And I remember the satisfaction of writing to two agents who had my ms and telling them I had to withdraw it from their consideration because it was being published elsewhere. One of the sweetest moments of my short career.

    Excellent post, D'Ann (though the title scared me too at first. LOL).

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  8. I've only quit once. My daughter snapped me out of it. Kinda glad she did now;-)
    Teri

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  9. Yep, I'm there now. Not that I want to quit altogher but that time gets sucked away from me and if I can't do it the way I want then maybe I should just stop until I can. I know that's not the way I want to be but at the same time the thought creeps into my head whenever I plan time to write. Life's a struggle but writing has a life of its own. How do we find time to live a whole other life in our words?

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  10. I've been writing since high school days. One day my mother found a large stash of my writings and promptly confronted me. (Maybe with her eighth grade education she was not educated enough to find value in them or maybe she was shocked by what I was writing) She threw it all in the trash and burned it! That made me quit for several years. But writing is like potato chips. You can't stop with one. So, several years later I started again. I took a creative writing class at the community college. I wrote for a few years saving everything. Then,my interests took a bypass and the writings laid around and laid around until one day I said "out you go". It wasn't three weeks later a friend of mine was in a writing class and by telling me of her assignments, etc. I was excited again, only to mourn that I had dumped all my scribblings. That taught me:NEVER AGAIN. Now I have stuff that goes back ten-twelve years. Yeah, re-reading it, I think, how simple, I can do better than that. And that, my friend, is GROWTH. Quit? I've had my husband tell me more than once--why do you bother? It's born in me. It's my method of communicating to others. It's my job--to please, entertain, frighten, etc. I have to keep working.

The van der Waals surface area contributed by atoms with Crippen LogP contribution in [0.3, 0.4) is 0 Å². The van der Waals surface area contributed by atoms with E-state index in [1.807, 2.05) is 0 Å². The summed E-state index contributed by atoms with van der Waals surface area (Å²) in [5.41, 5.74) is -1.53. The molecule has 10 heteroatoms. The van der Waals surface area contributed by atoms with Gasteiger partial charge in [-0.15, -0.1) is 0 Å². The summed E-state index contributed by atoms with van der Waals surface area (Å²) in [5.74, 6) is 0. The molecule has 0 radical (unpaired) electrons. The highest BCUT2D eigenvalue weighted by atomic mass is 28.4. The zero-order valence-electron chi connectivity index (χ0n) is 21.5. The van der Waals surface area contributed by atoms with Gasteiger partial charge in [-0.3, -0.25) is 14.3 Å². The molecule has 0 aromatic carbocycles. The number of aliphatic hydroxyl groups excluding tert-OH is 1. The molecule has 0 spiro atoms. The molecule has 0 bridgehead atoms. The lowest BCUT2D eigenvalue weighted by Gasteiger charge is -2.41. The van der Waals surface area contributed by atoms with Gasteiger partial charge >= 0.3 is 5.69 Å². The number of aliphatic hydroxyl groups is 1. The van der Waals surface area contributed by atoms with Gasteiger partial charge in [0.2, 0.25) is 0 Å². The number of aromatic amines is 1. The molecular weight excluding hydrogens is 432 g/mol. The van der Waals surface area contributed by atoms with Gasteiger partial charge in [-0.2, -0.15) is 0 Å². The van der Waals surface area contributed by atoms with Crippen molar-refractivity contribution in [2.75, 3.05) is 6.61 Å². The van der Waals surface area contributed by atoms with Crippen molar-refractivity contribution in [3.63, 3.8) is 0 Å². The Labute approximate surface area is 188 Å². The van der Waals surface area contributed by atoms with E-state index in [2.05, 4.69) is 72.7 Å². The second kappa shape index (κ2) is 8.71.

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  11. Thanks for the nod, D'Ann.:) I ended up not quitting, I just sulked for an hour and whined to my cp then I signed up for some writing classes and like Nancy said, "Put my big girl panties on" and said to myself, "I won't let the bastards get me down. I'm a good writer and soon I will be an even better writer." I also re-read Shirley Jump's article on her web site called "How to Quit Writing and End up on The New York Times List." If Shirley can do it, so can I. :)

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  12. We've all been there. You just have to keep going and keep hope in your soul. And be careful if you quote that.

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  13. I think the only writers who have never quit, or at least thought about it long and hard, are the ones who've never started.

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  14. Most of my rejections just made me think, "Well, that agent (editor, publisher) has crappy taste." LOL Contests hurt my feelings a bit more--don't ask why. And I did quit entering contests.

    But... I guess at the crux of it, I love to write, create worlds, characters, problems, bring them together for their HEA... so no. I wouldn't quit writing, even if I hadn't gotten published. I'd just have more USB drives full of more unpublished stories. LOL

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  15. I just crawled out of this, I-want-to-quit hole and am excited again. We'll see how long this exhilaration last this time.

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  16. I learned from my own ineptness in math that quitting wasn't an option. The naysayers who said it would always be the subject I'd suck at are now kissing my ass 'cause I majored in it, graduated at the top of my class.

    The drive I used to push through the muddle of self-doubt and proclaimed doubt is what I apply to every aspect of my life. I'll complain and moan, but quit? Psh, never.

    If it means that much to you, you find a way to keep pressing forward - your love for it, the encouragement of a friend or family member, a discovery that puts "it" into new light for you. No matter what your passion, quitting should never be an option.

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  17. I didn't write for several years when my late husband was ill, but even then I don't think I actually quit. I knew I'd go back to it--I've been writing something since I was a kid.

    Now I have days when I miss finaling in a string of contests, or have someone tell me that what I'm writing is a genre that doesn't sell, and I think about quitting, but I know I won't. Writing is too much a part of my self-image.